Alderminster, Alcester, Alveston, Ardens Grafton, Aston Cantlow, Avon Dassett, Baddesley Clinton, Baginton, Barford, Bearley, Beausale, Bidford-on-Avon, Binton, Bishop's Tachbrook, Bishop's Itchington, Blackwell, Brailes, Bubbenhall, Butlers Marston, Claverdon, Clifford Chambers, Cubbington, Darlingscott, Eathorpe, Earlswood, Ettington, Farnborough, Fenny Compton, Gaydon, Great Alne, Great Wolford, Grey's Mallory, Halford, Hampton Lucy, Hampton Magna / Warwick Parkway, Harbury, Haselor, Hatton Park, Henley-in-Arden, Honington, Ilmington, Kenilworth, Kineton, Kingswood (Lapworth), Ladbroke, Leamington Spa, Leek Wootton, Lighthorne, Lighthorne Heath, Little Compton, Long Compton, Long Marston, Long Marston Airfield, Long Itchington, Lower Shuckburgh, Loxley, Mappleborough Green / East of Redditch, Moreton Morrell, Napton on the Hill, Newbold on Stour, Newbold Pacey, Northend, Norton Lindsey, Offchurch, Oxhill, Pillerton Hersey, Pillerton Priors, Preston on Stour, Priors Hardwick, Priors Marston, Quinton, Radford Semele, Rowington, Salford Priors, Sambourne, Sherbourne, Shipston-on-Stour, Shotteswell, Snitterfield, South of Coventry – Westwood Heath, Southam, Stockton, Stoneleigh, Stratford-on-Avon, Stretton on Fosse, Studley, Tanworth in Arden, Temple Herdewkye, Tiddington, Tredington, Tysoe, Ufton, Ullenhall, Wappenbury, Warmington, Wasperton, Welford-on-Avon, Wellesbourne, Weston under Wetherley, Whichford, Whitnash, Wilmcote, Wood End, Wootton Wawen, Wormleighton.

Figure 20 – Option 5 - Dispersed

Map showing the region of Stratford-upon-Avon, Kenliworth, Leamington Spa, Warwick and Whitnash. It is marked with lines indicating motorways, roads, railways and rivers etc. Orange circles show the Indicative Scale of Growth. The largest circles can be found around each of the major towns mentioned previously although there are many little circles all over.

(550)Q-S7.2: For each growth option, please indicate whether you feel it is an appropriate strategy for South Warwickshire:

Option 1: Rail Corridors
Option 2: Sustainable Travel
Option 3: Economy
Option 4: Sustainable Travel and Economy 
Option 5: Dispersed

Issue S8: Small scale development outside of the chosen spatial growth option

Whichever growth option is selected, with a relatively long plan period it is likely that some growth may be appropriate in settlements that fall outside of the chosen growth strategy. Small scale development can play a role in preserving the vitality of smaller settlements, for example by providing additional pupils for the local school, new customers for local facilities, and by helping ensure people can stay living locally when their accommodation needs change.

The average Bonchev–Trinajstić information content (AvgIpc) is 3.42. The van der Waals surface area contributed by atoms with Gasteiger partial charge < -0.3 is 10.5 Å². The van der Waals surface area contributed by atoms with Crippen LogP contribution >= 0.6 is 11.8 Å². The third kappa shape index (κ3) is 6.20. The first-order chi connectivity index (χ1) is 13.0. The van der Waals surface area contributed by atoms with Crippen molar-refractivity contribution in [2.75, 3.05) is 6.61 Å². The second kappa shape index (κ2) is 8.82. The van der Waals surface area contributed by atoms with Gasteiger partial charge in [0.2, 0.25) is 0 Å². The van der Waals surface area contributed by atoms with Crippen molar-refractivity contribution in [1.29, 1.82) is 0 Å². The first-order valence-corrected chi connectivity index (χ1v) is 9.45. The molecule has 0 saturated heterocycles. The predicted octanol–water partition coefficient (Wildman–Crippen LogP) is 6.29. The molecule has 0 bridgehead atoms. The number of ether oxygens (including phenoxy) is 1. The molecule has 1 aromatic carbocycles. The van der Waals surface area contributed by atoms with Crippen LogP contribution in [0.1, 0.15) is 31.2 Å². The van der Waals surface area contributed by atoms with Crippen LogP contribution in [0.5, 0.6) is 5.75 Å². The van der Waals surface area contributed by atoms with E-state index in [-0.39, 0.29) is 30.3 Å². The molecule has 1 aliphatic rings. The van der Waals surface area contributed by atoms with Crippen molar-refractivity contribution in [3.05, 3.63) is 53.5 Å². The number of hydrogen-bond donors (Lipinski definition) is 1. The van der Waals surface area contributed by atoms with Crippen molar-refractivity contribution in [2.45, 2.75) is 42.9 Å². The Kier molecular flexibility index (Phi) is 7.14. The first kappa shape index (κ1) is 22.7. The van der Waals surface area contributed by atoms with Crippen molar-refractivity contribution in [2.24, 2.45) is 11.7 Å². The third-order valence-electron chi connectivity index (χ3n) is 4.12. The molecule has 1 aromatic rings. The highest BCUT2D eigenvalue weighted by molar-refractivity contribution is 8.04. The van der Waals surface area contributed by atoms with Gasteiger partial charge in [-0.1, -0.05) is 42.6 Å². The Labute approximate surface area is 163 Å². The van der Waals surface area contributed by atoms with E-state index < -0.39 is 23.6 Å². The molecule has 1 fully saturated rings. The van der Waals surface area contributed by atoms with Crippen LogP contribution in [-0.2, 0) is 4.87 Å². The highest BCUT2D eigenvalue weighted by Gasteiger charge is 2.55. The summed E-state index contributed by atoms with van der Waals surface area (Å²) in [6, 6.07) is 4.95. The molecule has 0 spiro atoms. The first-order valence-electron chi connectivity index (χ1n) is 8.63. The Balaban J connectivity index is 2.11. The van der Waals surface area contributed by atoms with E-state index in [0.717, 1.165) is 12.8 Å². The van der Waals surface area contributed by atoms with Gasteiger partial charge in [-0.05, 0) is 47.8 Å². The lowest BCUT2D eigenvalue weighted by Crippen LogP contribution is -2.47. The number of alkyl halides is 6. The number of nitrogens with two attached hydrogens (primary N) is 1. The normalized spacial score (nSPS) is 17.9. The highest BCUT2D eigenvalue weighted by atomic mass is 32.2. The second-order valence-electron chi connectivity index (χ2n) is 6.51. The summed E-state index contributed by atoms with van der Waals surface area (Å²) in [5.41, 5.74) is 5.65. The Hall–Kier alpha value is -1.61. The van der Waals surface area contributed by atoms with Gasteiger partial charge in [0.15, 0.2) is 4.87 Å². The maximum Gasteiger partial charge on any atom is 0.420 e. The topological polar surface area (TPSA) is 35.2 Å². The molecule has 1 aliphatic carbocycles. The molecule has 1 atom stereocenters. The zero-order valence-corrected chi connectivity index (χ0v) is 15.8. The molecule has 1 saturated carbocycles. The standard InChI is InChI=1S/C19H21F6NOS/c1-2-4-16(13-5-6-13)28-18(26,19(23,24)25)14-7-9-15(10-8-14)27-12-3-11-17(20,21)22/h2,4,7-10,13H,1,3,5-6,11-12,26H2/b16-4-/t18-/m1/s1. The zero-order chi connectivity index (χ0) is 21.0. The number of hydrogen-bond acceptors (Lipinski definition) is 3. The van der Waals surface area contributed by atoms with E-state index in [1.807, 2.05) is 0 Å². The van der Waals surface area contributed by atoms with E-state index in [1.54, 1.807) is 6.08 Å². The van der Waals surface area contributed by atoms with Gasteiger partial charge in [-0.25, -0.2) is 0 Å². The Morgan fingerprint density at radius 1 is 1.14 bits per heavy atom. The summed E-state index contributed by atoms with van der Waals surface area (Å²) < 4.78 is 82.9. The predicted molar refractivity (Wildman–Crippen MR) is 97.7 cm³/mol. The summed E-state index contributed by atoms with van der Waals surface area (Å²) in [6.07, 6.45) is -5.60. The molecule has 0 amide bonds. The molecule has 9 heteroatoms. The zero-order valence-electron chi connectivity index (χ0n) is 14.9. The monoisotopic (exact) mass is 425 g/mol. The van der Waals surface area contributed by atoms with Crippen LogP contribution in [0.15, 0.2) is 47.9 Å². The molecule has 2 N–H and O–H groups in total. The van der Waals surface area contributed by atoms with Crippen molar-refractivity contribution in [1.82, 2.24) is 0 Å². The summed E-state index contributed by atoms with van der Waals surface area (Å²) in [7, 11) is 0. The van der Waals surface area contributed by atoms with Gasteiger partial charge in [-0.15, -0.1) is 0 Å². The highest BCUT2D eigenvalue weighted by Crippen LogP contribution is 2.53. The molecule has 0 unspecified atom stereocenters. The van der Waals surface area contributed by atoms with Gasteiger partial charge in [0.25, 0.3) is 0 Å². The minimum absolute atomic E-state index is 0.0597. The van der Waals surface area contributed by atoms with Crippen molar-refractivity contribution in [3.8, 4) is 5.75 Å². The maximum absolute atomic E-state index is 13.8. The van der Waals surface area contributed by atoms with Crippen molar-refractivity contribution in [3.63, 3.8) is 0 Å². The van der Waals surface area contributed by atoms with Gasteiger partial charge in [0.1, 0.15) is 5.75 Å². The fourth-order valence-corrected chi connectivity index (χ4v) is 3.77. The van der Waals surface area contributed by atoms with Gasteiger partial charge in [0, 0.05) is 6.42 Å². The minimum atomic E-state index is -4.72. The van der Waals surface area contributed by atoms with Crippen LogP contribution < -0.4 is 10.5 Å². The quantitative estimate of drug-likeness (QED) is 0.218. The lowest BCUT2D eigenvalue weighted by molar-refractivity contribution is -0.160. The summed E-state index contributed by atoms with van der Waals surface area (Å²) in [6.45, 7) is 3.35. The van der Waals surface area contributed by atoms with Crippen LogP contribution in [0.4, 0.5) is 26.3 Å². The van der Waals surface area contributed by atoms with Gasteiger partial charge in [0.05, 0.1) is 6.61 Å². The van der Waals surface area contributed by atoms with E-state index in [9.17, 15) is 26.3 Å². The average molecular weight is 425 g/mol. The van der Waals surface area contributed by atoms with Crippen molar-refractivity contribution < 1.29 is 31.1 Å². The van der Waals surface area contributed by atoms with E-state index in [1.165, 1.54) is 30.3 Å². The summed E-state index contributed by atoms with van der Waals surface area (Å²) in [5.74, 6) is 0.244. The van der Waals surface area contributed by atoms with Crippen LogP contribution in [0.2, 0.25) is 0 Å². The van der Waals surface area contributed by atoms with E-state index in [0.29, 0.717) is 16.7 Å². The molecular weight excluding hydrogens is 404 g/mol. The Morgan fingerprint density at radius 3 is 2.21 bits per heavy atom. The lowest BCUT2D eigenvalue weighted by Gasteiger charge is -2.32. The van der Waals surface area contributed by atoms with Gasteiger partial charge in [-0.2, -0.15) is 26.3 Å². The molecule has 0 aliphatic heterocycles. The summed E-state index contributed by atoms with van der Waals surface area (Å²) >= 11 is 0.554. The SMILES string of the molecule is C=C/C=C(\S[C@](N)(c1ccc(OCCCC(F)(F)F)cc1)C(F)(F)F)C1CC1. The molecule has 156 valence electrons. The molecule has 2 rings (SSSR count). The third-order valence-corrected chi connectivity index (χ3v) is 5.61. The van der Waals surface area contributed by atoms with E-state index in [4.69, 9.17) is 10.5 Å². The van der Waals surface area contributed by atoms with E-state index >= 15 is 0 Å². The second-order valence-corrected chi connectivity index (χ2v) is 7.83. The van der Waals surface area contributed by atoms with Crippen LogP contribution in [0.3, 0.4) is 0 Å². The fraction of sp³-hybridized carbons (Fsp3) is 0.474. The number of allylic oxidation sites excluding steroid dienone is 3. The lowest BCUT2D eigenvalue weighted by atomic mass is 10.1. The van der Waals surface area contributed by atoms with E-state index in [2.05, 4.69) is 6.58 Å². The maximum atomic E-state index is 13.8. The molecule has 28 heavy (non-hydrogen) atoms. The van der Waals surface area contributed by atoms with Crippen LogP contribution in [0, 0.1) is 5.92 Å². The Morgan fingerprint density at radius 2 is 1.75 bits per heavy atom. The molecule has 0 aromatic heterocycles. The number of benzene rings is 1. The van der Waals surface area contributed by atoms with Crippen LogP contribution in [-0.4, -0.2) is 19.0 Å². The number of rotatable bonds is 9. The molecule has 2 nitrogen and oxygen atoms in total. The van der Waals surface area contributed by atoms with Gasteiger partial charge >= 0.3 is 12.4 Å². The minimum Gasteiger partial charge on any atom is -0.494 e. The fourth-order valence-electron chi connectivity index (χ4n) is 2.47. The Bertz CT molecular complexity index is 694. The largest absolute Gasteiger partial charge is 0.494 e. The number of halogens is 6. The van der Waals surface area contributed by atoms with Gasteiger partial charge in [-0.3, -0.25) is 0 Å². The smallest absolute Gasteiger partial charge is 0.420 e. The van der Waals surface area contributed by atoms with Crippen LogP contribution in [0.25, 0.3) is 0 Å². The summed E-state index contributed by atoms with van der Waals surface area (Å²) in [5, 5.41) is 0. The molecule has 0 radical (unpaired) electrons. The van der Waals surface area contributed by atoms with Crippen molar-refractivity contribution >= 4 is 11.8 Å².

It is difficult to predict where and when these needs will arise, with a plan period running to 2050. This means that allocating very small sites in a large number of small settlements may not be appropriate.

Current adopted policy

Policy document

Policy reference

Page no.

Policy Summary

Stratford-on-Avon District Core Strategy

CS.10

69

Limited infilling permitted in Green Belt, where the site is brownfield or within a Local Service Village.

Stratford-on-Avon District Core Strategy

CS.15

83

Small-scale community-led schemes permitted within or adjacent to settlements.

Stratford-on-Avon District Core Strategy

CS.16

90

The 4 categories of Local Service Villages each have an overall approximate allocation of dwellings in the plan period, with an approximate limit for any individual settlement. Individual sites are not identified.

Stratford-on-Avon District Core Strategy

AS.10

192

Small scale housing development permitted within the built up area boundaries of Local Service Villages, or otherwise within the physical confines.

Small-scale community-led schemes permitted within or adjacent to settlements.

Warwick District Local Plan

H1

64

Housing development permitted within the boundaries of Growth Villages and Limited Infill Villages, or adjacent to urban areas or Growth Villages

Warwick District Local Plan

H11

78

Limited infilling permitted in Green Belt Limited Infill Villages, for sites of up to two dwellings, filling a gap in otherwise uninterrupted frontage, and preserving the integrity of the village

It is expected that limited infill within settlement boundaries will be permitted in the SWLP. This is in line with the approach to infill currently seen in Stratford's policy AS.10 and Warwick's policy H1. This can be seen as the baseline position.

An alternative approach, to allow for slightly more development, would be to specify thresholds under which developments are likely to be acceptable, where they are within or adjacent to existing settlements. This is similar to the approach currently seen in Stratford’s policy CS.16 as regards Local Service Villages. CS.16 allocates a figure for a whole category of Local Service Village; alternatively, this could be applied to individual settlements. In either approach, a size limit would be applied to restrict the amount of development on each individual site. A limit of 10 dwellings or fewer is suggested.